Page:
Security at Decentraland
Keeping our community safe
The cryptocurrency space has attracted a lot of attention from people using their technical skills to try to get their hands on some cryptocurrency. In this post, we share some of the measures we took to protect our users’ privacy, as well as the overall security of the operation, while planning and executing Decentraland’s MANA crowdsale.
A security roundup is a PITA for all persons involved in the project, but the alternatives are too risky. Complying with a thorough security checklist drastically lowers exposure to attack vectors and is a requirement for any project going through this process. Our goal was to protect from “groups” using social attacks, 0-day and N-day exploits that might launch their ammunition against us.
Our security checklist and operational policy included:
- Restrict access: Establish a need-to-have policy in place to grant access to any services. Pay special attention to the most important ones, like email lists, domain registrars, e-mail accounts and administration. These services should be using hardware 2FA, and in case that’s not an option, 2FA with a mobile phone using a brand new phone line that was acquired for this purpose alone.
- Password management: Do not repeat passwords for the most important services, and use a password manager for services that are not that important. Never reuse passwords. Personal accounts are as important as institutional accounts.
- Keep all software up to date: Android phones are usually more vulnerable than iPhones, so prevent moderators of group chats and team members with access to critical services from using old Androids.
- Don’t share needles: don’t plug in other people’s USB devices.
- Be cautious at hotels: When traveling, ask for hotel rooms with ethernet and connect behind a Raspberry Pi running https://github.com/pi-hole/pi-hole, equipped with a custom blacklist, a bridge to exit through a VPN service, and encrypted DNS resolution.
- Use only a Chromebook to connect when a safe access point is not available.
- Set up honeypot accounts in Slack (and make them look active) to guard against scam attacks sending Slackbot reminders or private messages.
- Wipe all disks (or buy new computers), install a clean and up to date OS, and have a zero-tolerance policy for running unknown or unsigned binaries.
- Call your mobile phone provider to set up a pin number to activate any kind of call or SMS forwarding. Even with this in place, remove your phone number as a recovery mechanism in personal and business email addresses.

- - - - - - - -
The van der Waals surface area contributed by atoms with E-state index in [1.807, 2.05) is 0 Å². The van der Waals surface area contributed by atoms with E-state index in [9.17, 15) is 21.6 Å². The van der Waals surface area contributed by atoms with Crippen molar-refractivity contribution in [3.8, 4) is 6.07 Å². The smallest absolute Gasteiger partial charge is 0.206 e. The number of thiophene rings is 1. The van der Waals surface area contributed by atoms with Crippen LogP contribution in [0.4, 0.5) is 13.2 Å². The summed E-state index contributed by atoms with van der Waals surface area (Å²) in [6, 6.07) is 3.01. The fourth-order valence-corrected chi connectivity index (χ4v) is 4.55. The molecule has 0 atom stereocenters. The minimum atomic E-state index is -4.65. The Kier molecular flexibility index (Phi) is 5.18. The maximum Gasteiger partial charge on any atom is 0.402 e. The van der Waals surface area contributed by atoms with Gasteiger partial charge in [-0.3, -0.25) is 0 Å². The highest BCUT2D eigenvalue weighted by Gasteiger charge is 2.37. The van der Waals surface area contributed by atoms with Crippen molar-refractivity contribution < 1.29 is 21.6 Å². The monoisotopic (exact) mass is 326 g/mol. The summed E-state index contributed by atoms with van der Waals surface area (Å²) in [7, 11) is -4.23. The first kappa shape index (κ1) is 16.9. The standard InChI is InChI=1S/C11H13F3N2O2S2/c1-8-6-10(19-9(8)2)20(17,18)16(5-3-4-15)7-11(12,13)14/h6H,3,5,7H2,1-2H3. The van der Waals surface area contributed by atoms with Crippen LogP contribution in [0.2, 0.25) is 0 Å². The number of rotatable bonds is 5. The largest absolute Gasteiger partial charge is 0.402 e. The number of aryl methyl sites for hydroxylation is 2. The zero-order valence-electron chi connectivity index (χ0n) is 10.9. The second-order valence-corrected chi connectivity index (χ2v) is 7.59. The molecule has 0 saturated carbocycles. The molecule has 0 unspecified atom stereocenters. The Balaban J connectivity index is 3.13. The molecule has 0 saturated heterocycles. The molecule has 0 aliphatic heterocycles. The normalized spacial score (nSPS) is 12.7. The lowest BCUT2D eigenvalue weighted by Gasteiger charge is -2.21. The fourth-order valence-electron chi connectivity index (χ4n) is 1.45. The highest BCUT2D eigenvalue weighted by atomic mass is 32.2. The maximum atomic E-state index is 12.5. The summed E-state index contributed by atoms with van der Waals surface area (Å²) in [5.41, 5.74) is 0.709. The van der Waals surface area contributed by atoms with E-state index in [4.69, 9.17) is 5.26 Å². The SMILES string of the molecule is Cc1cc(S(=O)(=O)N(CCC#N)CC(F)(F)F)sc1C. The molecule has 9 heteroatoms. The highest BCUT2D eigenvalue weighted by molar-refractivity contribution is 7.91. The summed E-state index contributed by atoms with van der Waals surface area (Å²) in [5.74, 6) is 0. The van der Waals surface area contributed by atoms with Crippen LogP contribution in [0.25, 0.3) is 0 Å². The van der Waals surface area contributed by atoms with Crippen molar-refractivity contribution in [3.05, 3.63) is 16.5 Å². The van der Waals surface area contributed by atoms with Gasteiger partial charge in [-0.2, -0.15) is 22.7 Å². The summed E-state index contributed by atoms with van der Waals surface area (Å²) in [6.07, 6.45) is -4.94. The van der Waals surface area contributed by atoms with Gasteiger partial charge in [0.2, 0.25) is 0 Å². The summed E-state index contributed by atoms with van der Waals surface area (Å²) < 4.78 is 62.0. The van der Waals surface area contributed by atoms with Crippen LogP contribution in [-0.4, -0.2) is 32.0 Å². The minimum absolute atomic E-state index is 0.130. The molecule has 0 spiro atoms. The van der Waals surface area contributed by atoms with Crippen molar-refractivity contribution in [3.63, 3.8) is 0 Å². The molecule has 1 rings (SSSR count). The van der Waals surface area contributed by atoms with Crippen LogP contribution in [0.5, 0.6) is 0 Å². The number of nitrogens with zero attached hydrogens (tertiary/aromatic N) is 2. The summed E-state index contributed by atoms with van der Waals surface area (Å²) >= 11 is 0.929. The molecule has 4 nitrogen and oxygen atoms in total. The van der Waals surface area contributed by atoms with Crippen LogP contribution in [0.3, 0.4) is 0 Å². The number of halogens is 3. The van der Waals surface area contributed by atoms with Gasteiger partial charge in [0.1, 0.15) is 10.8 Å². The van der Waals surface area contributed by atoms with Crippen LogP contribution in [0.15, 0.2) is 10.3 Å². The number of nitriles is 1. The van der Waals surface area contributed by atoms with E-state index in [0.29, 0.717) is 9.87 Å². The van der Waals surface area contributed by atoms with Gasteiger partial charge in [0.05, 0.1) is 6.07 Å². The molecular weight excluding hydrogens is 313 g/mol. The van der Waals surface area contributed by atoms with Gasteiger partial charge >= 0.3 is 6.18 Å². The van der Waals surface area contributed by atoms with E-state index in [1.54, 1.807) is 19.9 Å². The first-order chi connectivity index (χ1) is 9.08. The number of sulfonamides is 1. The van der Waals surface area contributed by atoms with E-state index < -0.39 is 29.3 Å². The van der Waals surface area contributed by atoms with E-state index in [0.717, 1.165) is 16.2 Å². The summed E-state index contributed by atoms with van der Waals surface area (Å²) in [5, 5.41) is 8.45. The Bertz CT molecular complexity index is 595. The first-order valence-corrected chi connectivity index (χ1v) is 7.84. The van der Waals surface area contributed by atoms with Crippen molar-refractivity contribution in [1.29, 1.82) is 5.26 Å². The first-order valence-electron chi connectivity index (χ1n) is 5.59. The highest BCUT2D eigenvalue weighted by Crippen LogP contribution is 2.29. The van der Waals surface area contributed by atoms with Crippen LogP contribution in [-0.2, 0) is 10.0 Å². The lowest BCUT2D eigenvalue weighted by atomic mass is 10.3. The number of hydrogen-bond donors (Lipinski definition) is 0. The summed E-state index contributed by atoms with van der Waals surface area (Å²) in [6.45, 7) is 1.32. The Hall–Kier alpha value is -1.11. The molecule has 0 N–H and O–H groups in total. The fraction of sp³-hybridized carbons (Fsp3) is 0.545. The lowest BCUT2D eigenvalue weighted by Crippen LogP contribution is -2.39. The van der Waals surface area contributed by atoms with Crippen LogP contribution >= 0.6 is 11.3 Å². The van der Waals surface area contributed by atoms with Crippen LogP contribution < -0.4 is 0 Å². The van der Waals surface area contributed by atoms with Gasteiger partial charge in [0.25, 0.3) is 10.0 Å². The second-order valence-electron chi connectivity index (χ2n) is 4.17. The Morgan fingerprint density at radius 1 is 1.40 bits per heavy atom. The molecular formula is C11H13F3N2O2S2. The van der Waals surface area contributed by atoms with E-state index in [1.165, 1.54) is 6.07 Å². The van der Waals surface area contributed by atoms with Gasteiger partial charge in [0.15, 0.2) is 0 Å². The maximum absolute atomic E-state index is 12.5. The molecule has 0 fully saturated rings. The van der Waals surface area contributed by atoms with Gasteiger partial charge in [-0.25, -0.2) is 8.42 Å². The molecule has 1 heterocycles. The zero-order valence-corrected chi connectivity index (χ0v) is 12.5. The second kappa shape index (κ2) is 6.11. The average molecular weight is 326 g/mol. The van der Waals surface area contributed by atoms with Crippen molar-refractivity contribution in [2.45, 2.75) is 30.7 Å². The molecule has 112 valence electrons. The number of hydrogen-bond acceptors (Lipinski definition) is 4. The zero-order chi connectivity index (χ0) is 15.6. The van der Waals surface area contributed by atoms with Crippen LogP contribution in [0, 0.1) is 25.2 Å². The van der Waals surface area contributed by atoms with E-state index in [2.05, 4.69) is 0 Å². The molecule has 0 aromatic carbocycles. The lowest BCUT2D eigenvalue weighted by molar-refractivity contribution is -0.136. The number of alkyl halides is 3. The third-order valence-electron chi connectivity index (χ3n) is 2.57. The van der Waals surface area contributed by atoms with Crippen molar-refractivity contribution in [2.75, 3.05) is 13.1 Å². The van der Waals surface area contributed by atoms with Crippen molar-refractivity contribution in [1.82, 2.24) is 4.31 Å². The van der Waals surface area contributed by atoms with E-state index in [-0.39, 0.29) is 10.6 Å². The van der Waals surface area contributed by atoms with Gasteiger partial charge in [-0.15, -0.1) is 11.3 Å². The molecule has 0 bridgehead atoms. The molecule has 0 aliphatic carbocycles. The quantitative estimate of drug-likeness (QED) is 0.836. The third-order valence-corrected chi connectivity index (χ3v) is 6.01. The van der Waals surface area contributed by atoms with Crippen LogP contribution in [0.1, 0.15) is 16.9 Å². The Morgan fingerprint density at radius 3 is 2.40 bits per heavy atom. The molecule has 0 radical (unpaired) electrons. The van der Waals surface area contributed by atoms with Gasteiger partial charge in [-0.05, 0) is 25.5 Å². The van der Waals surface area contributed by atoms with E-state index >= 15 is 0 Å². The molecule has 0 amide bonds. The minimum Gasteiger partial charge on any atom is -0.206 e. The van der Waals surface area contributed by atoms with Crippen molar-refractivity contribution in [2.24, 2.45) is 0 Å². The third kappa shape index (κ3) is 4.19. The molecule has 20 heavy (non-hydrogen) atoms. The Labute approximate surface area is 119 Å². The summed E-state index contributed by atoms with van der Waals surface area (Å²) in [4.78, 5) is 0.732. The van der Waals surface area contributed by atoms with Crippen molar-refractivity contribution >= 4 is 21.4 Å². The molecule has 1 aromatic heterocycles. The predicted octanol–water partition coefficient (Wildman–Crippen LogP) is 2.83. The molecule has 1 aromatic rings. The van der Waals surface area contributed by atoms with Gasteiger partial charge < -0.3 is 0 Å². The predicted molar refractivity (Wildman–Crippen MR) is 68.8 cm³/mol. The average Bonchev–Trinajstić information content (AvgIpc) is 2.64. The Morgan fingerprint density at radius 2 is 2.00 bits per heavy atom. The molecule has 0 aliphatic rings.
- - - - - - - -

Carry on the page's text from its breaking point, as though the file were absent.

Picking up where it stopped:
- Enable 2FA in all services. Use the FIDO option for Google. Use a hardware-based 2FA whenever possible for the most exposed individuals. Did you know that OpenSSH can be configured to require a OpenPGP signature? A hardware device like the YubiKey can provide this signature.
We created a secure whitelist of emails and Ethereum addresses that our engineering team is proud of. Our first attempt was using a Google form that allowed users to submit their emails and Ethereum addresses. The result sheet created by this form was only accessible by two users: Franco Zeoli, our friend and former marketing lead (a highly technical and security-oriented professional), and myself. Both Google accounts were highly secured, as described in the previous section.
But this was not enough: Google forms are banned in some countries, and there’s also the potential for this whitelist to be leaked in case one of our computers is compromised. Additionally, users wanted to check whether they were included in the list, and some asked to change the Ethereum address they signed up with. We also wanted to add more users to this list.
We decided against storing the email list in any kind of server. All systems have bugs, and we wanted to protect even against somebody getting access to our database. This is a pretty high level of security, and we are currently not aware of other projects doing something similar (if you are, please reach out! I would love to share notes).
We only stored in our database a simple mapping from a hash of the email (using scrypt) to an Ethereum address. Emails in clear text are only temporarily stored in the server’s RAM and within our email providers. For the three operations that we support, the output is always an email to the requester to avoid information leaks in the HTTP response. We are also not sending a non-confirmation email to avoid contacting people who may have never requested our emails. Whenever a confirmation email is needed, the email is included in clear text in the email’s body to avoid having to store it in the database (this way, all information is accessible when needed and it only lives in storage outside of our perimeter). Additionally, logs are kept on a third party service.
The Community contributions list
We have a Github community program where community members can propose ideas for the future of Decentraland. We have a list of how much to reward everyone, but we don’t want users to have their Ethereum address linked to their GitHub name. A version of this list, with all entries sorted alphabetically, was exposed to them so they can check how much will they receive.
We took all these measures because we care deeply for the safety of our users. Given the sheer number of scams that targeted our community and other crypto projects, we consider carefully and double check any communication that comes out of our public channels, and evaluate how a group impersonating us could use a similarly crafted message to try to run a scam.
If you have any comments on our setup, or need references to professionals that can help run your operation securely, please contact us at email@example.com.